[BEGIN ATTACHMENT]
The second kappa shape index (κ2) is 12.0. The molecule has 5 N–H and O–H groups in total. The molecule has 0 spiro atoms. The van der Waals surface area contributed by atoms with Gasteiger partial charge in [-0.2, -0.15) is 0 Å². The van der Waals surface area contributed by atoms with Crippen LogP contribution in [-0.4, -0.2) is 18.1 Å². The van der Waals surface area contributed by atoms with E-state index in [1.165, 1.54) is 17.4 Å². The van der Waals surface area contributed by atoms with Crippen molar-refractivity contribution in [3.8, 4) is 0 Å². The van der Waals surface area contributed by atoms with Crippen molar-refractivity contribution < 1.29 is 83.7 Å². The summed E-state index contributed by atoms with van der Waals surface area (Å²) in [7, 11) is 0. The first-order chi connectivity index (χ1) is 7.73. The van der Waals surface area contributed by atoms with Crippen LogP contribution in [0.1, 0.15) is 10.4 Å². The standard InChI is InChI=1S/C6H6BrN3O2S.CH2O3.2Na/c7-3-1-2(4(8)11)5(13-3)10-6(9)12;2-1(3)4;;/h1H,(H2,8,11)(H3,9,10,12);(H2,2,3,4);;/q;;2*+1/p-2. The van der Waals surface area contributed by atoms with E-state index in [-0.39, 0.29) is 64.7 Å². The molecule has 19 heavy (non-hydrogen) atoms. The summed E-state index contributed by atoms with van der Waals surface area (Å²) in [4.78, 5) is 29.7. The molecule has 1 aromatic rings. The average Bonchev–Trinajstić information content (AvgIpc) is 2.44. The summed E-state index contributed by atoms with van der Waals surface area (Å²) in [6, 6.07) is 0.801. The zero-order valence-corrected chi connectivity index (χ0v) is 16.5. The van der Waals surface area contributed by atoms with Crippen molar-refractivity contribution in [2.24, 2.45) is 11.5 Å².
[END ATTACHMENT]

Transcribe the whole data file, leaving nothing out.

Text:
The second kappa shape index (κ2) is 12.0. The molecule has 5 N–H and O–H groups in total. The molecule has 0 spiro atoms. The van der Waals surface area contributed by atoms with Gasteiger partial charge in [-0.2, -0.15) is 0 Å². The van der Waals surface area contributed by atoms with Crippen LogP contribution in [-0.4, -0.2) is 18.1 Å². The van der Waals surface area contributed by atoms with E-state index in [1.165, 1.54) is 17.4 Å². The van der Waals surface area contributed by atoms with Crippen molar-refractivity contribution in [3.8, 4) is 0 Å². The van der Waals surface area contributed by atoms with Crippen molar-refractivity contribution < 1.29 is 83.7 Å². The summed E-state index contributed by atoms with van der Waals surface area (Å²) in [7, 11) is 0. The first-order chi connectivity index (χ1) is 7.73. The van der Waals surface area contributed by atoms with Crippen LogP contribution in [0.1, 0.15) is 10.4 Å². The standard InChI is InChI=1S/C6H6BrN3O2S.CH2O3.2Na/c7-3-1-2(4(8)11)5(13-3)10-6(9)12;2-1(3)4;;/h1H,(H2,8,11)(H3,9,10,12);(H2,2,3,4);;/q;;2*+1/p-2. The van der Waals surface area contributed by atoms with E-state index in [-0.39, 0.29) is 64.7 Å². The molecule has 19 heavy (non-hydrogen) atoms. The summed E-state index contributed by atoms with van der Waals surface area (Å²) in [4.78, 5) is 29.7. The molecule has 1 aromatic rings. The average Bonchev–Trinajstić information content (AvgIpc) is 2.44. The summed E-state index contributed by atoms with van der Waals surface area (Å²) in [6, 6.07) is 0.801. The zero-order valence-corrected chi connectivity index (χ0v) is 16.5. The van der Waals surface area contributed by atoms with Crippen molar-refractivity contribution in [2.24, 2.45) is 11.5 Å².